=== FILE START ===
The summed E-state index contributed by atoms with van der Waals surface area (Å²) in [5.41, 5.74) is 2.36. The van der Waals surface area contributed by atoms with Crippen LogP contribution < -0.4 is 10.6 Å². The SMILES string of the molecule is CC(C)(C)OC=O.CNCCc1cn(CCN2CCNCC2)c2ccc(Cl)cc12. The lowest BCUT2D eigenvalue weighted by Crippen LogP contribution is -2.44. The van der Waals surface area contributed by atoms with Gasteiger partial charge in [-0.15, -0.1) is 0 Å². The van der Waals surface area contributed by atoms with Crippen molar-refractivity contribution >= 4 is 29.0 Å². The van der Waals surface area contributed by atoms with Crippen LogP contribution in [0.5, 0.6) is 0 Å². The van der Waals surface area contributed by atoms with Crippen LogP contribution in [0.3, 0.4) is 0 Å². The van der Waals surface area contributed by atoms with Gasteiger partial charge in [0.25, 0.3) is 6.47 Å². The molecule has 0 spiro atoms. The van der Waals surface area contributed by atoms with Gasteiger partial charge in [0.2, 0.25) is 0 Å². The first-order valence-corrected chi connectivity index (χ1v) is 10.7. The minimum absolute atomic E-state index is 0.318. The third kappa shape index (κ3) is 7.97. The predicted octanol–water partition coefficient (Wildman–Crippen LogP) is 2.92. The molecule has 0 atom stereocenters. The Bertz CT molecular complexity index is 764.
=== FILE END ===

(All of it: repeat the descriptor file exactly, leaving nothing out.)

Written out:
The summed E-state index contributed by atoms with van der Waals surface area (Å²) in [5.41, 5.74) is 2.36. The van der Waals surface area contributed by atoms with Crippen LogP contribution < -0.4 is 10.6 Å². The SMILES string of the molecule is CC(C)(C)OC=O.CNCCc1cn(CCN2CCNCC2)c2ccc(Cl)cc12. The lowest BCUT2D eigenvalue weighted by Crippen LogP contribution is -2.44. The van der Waals surface area contributed by atoms with Gasteiger partial charge in [-0.15, -0.1) is 0 Å². The van der Waals surface area contributed by atoms with Crippen molar-refractivity contribution >= 4 is 29.0 Å². The van der Waals surface area contributed by atoms with Crippen LogP contribution in [0.5, 0.6) is 0 Å². The van der Waals surface area contributed by atoms with Crippen LogP contribution in [0.3, 0.4) is 0 Å². The van der Waals surface area contributed by atoms with Gasteiger partial charge in [0.25, 0.3) is 6.47 Å². The molecule has 0 spiro atoms. The van der Waals surface area contributed by atoms with Gasteiger partial charge in [0.2, 0.25) is 0 Å². The first-order valence-corrected chi connectivity index (χ1v) is 10.7. The minimum absolute atomic E-state index is 0.318. The third kappa shape index (κ3) is 7.97. The predicted octanol–water partition coefficient (Wildman–Crippen LogP) is 2.92. The molecule has 0 atom stereocenters. The Bertz CT molecular complexity index is 764.